Physical Windows ME
DOSBox :)

DreamPi attempt

   A DreamPi is a standardized set of software (a customized Linux Distro) and a set of hardware created by a fellow named "Kazade" which will create a simplified DC-PC server. A DreamPi setup consists of a Raspberry Pi model 2/3 computer, a Linux-compatible USB Fax modem, an ethernet connection, and a Line Voltage Inducer. The software takes care of the dial-up connection with a very minimum, automated setup for the user, and will even allow the user to create an account for the DreamPi on the Dreamcast Now website. The Dreamcast now website will show the usernames of players currently online with DreamPis, and which online compatible game they are playing, allowing for easy hooking up with people for online matches. DreamPi by extension can also get other dial-up based computers back online, including the Sega Saturn, which can browse the restored NetLink zones for NetLink compatible games (Saturn guide). One problem with the DreamPi Linux distro is that it is a raw image file, meant to be written directly to the SD Card, making it quite unsuitable for allowing multi-booting of various OSes on the same SD Card.

 DreamPi Kit

DreamPi NOOBS-compatible image

    To fix this problem, I have released a NOOBS-compatible DreamPi image, based off DreamPi v1.6. NOOBS (New Out-Of Box Setup) is a bootloader for Raspberry Pi, that allows the installation of multiple OSes in such a way as to allow multi-boot. This DreamPi image works with NOOBS, and has a nifty slideshow upon installation explaining the features of DreamPi. By extension, this image is compatible with PINN. PINN (PINN Is Not NOOBS) is an enhanced version of NOOBS, which I recommend over using NOOBS. It has the following extra features over standards NOOBS:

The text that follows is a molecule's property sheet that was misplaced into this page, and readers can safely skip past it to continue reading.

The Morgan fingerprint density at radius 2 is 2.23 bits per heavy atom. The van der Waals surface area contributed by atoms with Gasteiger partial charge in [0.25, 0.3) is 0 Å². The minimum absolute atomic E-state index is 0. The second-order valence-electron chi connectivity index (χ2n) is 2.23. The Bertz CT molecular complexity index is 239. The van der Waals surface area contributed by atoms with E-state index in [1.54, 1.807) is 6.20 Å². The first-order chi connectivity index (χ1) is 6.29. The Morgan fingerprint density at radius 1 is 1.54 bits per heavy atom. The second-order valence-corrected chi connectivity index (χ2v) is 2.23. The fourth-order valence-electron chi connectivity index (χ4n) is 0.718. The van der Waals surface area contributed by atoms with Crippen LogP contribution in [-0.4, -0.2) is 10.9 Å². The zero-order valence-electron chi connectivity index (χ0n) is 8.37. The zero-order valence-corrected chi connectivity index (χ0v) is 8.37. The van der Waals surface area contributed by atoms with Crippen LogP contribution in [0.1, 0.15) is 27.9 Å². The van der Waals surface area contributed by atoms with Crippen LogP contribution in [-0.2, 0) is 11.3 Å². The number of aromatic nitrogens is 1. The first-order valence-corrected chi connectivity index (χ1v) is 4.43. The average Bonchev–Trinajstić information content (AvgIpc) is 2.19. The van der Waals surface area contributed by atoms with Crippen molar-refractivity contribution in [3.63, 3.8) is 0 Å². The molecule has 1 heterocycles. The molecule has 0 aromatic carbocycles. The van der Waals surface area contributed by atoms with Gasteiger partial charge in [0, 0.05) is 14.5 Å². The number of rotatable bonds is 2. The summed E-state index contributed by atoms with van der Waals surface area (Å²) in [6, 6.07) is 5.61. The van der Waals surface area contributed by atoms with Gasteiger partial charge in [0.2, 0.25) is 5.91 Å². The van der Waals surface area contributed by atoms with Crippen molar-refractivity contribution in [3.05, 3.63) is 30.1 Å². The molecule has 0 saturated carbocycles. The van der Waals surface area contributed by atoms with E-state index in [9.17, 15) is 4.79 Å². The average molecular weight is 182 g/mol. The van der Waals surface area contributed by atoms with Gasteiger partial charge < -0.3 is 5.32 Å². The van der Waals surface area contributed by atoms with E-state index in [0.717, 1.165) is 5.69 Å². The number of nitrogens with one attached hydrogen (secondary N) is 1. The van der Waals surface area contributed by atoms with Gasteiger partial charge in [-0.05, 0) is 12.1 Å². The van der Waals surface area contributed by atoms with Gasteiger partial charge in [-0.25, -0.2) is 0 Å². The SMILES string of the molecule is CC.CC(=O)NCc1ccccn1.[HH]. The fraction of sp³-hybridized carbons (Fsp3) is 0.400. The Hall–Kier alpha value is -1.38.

• Various ways to install OSes
  • Install from SD Card (offline)
  • Install from online server (with a wider variety of OSes)
  • External Media
    • USB Flash Drive
    • External SD Card via a USB SD Card reader
  • Install additional 512MB ext4 Data partitions, for general data usage
  • Download and archive to the SD Card the OSes from the online server, for offline installation
  • Easily reinstall OSes if something goes wrong (without having to redo a fresh NOOBS/PINN setup)
  • Various maintenance capabilities
    • OS maintenance utility
    • Recovery shell
    • SD card clone utility
    • Password restorer
    • File System Checker
  The image can be downloaded on its page in the Sega Dreamcast section of my website, along with info about it and how to use it. With my DreamPi, I was finally able to get my Dreamcast and Saturn back online for web browsing, and to get the Dreamcast back online for gaming! Couple with my NOOBS-compatible image, I was able to get a few other Linux distros working on the same SD card with a multi-boot setup.


Installing and using
DreamPi NOOBS compatible image

Installation slideshow
 

Some pictures of getting my
Dreamcast back online with DreamPi :)
 Getting my Sega Saturn
to browse the web with DreamPi
 Enjoy this DreamPi NOOBS compatible image for getting your Dreamcast/other dial-up computers back online, while enabling multiboot for other Linux distros!

-Tamkis